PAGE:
For all that, the Cosmos was hardly bustling when I visited on a Tuesday for a covert tour. (Like many DC social clubs, the Cosmos, which did not respond to calls and e-mails for this story, discourages members from speaking about the place to the press. It’s like Fight Club.) On the two lower floors, a dining room—leather chairs, white tablecloths—resembled a very nice but somewhat antiseptic hotel restaurant. Up a grand staircase were the ballroom, the library, and several large rooms where coffee urns stood sentry. As my guide and I reached the rambling back halls of the third floor, we were overcome by mischievous glee—in part at the building’s campy seriousness: the “limit five persons” inscription in the elevator, rendered in Latin; another noting the availability of “wireless fidelity” internet.
In the billiards room on the third floor—with old-fashioned wooden bead scorekeepers suspended over the green baize tables—was an artsy nude painting, a relic of the Cosmos’s decades as one of DC’s fanciest man caves. (Women were admitted in 1988.) As my guide and I passed the card room across the hall, talking a bit too loudly, a group of white-haired ladies looked up from their hands at once, as if their game hadn’t been disturbed in years.
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Age, as a factor in the decline of private clubs, is a matter of controversy. Clubs have always skewed old. And why not? Retired people have both disposable income and time to volunteer on committees and attend events often held during work hours. The clubs can survive, one side argues, as long as people keep turning 60.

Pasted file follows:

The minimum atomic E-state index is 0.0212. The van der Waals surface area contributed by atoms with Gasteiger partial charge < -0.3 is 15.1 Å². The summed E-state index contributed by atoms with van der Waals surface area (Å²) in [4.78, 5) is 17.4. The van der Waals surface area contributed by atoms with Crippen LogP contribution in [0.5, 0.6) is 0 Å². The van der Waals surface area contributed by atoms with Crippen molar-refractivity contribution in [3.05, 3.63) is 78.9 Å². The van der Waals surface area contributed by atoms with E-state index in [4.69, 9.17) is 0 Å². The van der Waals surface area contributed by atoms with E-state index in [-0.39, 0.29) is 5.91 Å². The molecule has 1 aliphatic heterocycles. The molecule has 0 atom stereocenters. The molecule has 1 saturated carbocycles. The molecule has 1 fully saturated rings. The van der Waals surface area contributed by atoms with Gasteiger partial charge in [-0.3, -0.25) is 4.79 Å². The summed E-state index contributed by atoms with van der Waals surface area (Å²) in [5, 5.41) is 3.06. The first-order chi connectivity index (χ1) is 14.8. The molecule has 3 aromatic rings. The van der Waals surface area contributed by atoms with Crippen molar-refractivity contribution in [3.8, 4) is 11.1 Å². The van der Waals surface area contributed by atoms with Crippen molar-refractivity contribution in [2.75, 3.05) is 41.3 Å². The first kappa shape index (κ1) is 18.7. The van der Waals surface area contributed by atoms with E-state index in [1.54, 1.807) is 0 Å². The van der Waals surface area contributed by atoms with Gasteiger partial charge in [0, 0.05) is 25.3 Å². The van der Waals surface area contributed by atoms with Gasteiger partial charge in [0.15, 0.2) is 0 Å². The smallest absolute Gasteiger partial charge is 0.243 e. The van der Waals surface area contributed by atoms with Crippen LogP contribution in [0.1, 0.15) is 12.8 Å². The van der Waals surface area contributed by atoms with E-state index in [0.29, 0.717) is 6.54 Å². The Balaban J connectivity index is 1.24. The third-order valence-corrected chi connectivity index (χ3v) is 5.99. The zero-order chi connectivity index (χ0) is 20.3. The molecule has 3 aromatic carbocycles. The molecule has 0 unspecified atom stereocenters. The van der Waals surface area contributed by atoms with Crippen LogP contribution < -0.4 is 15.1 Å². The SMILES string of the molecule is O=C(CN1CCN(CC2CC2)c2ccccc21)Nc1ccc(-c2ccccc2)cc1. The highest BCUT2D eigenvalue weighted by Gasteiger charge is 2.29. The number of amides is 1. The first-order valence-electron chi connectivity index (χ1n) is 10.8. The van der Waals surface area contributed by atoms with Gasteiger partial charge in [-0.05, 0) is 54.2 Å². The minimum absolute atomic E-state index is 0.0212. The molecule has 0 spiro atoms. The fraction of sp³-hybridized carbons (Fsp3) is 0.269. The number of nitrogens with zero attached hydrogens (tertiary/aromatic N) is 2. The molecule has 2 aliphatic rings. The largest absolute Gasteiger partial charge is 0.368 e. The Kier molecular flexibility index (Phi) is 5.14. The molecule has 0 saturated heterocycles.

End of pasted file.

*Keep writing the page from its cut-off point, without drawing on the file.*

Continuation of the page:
But lately, membership is verging on the Methuselan. When I lunched at the Cosmos on another day, the guests nearest in age had me by easily 20 years. One man who has gone there his entire life told me it was “very stuffy—seriously geriatric” and that it “smells like mothballs.” As the average age rises, of course, the rolls will naturally be depleted faster. Unreplenished membership was a major factor in the closing of the F Street and Federal City clubs as well as the Washington Club. These days, most clubs give reduced rates or initiation fees to applicants who are under 35 or even 45.
The elderly are also, by and large, less influential in Washington than middle-aged senior staffers, who once lured their juniors interested in networking—the reason women and minorities wanted access to “old boys” clubs in the first place.
Ashley Taylor Bronczek is just the sort of woman who might have powered a private club a generation ago. The granddaughter of Kennedy-era power couple Lloyd and Ann Hand, Bronczek runs her own charity and is a fixture at the philanthropic galas that constitute Washington social life today. Private clubs offer little to her ilk. “I don’t see a lot of younger under-35s going to the Sulgrave,” she says.
Says Robinson: “Only clubs that cater to what people want—which is country clubs and job networking—are flourishing.”
To fight their growing irrelevancy, some clubs now offer events aimed at forty-to-fiftysomethings to promote networking—as opposed to allowing it simply to flow in proverbial smoke-filled rooms. The City Tavern Club in Georgetown holds a foreign-policy evening designed, says former president Jeffrey Kimbell, “to help younger members expand their social networks.”